Roger Schank and the Tyranny of Grades
I purposely put off writing an entry about Roger Schank’s visit to BYU (which spanned Monday and Tuesday of this week) because I wanted to mull things over for a couple of days. Sometimes big ideas (and Schank offered up several) take some time to digest. (Kimberly McCollum, one of my former graduate students, has provided an excellent summary of his talks on her blog.)
Well, I’ve thought about my conversations with Schank and the lectures I heard him give and I’ve come to a few conclusions:
- I spent the better part of two days with Roger during his visit, sharing meals, listening to his prepared lectures and sitting in on informal conversations with faculty and administrators. Today what stands out most to me from all of this is Roger’s unabashed commitment to learning. He really cares about it. He wants people–everyone, everywhere–to learn. I know that sounds trite, but when you meet a larger-than-life scholar (Roger’s the only person I’ve met who has written 25 books) you aren’t quite sure what to think of them. In my estimation, Schank is motivated by a deep-in-the-bones belief and desire that all people should have more and better opportunities to learn than they do today. Not only is he a revolutionary, but he’s a true believer.
- The key to Schank’s argument is that learning begins and ends with motivation. While every teacher would love to teach classrooms full of intentional learners, the vast majority of students are not motivated to learn for learning’s sake. Schank posits that learning is fundamentally about wanting something. Unfortunately, the reward structure of the educational status quo requires students to please teachers to get favorable grades. Schank calls this arrangement the “tyranny of grades.” Schank estimates that high school and college students are motivated almost exclusively by grades in 90% of their courses, and not by some greater desire to do something.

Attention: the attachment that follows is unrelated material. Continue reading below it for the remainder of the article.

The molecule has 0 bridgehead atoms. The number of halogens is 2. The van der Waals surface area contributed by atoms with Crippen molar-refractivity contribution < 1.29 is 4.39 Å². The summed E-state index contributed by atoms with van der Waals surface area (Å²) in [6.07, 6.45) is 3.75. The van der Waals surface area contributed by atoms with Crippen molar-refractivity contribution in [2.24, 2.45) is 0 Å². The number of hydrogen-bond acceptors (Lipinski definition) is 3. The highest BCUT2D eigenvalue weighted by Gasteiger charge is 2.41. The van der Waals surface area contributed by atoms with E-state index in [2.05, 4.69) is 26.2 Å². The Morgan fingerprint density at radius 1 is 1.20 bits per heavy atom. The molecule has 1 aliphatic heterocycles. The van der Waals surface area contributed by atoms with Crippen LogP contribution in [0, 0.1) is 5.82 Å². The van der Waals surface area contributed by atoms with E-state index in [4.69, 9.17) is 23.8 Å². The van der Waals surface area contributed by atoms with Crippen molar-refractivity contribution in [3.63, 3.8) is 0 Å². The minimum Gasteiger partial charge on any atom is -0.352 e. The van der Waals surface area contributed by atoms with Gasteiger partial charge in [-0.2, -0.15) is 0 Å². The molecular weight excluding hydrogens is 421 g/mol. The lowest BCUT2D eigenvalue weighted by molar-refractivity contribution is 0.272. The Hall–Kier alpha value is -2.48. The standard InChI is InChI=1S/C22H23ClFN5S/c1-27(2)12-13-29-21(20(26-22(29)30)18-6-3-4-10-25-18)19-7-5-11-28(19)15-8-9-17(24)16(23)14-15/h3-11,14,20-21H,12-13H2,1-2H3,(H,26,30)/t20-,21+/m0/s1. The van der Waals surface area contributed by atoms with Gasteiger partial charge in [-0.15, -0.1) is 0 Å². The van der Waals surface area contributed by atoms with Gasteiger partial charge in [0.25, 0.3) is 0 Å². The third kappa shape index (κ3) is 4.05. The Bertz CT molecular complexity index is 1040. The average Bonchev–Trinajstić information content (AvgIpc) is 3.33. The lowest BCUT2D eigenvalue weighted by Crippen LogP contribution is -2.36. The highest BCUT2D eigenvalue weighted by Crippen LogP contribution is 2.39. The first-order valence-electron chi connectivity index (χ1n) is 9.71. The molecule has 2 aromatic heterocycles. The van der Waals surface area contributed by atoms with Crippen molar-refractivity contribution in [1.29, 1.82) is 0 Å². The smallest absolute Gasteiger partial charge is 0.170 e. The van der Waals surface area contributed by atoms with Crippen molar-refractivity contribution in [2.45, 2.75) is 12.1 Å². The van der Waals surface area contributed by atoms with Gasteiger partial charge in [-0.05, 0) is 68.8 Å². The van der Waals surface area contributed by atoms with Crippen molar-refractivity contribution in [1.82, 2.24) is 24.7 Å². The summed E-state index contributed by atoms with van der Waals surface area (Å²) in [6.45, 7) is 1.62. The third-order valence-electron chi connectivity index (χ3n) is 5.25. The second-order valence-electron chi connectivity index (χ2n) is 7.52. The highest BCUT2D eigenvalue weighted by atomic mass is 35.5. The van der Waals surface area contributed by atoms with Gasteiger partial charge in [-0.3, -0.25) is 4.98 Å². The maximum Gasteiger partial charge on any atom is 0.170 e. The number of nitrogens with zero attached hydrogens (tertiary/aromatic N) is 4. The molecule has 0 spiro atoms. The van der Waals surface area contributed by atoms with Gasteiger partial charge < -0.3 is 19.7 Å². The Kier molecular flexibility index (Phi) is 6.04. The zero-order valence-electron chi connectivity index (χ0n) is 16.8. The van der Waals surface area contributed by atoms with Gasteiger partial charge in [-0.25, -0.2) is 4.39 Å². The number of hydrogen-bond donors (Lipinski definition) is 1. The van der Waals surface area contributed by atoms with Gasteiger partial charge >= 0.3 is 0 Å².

Citing his recent experience teaching his grandson to crawl by putting a green squeaky frog just out of his reach, Schank reinforced the value of providing students with real-world learning situations. Deriding “required courses” (and plain “courses” for that matter), Schank argues for a story-based curriculum in which students are required to solve the kinds of practical problems they are likely to face in real life. His new science-based high school curriculum, for example, requires students to (among other things) file a report about a crime scene, create an exercise and nutrition plan for a client, and identify and eradicate a mysterious fungus destroying farmer’s crops. As students work toward these goals, they are provided with the facts, information, theories, formulas, etc. they need to succeed. Story-based, goal-driven curriculum doesn’t require artificial, external motivation for students. The motivation is intrinsic in the learning activities themselves.
- While institutional inertia works against change in higher education (hence Schank’s efforts to reform high school education instead), change is possible and should be pursued by those who care about and work in higher education. Schank’s litany of problems with higher education is familiar: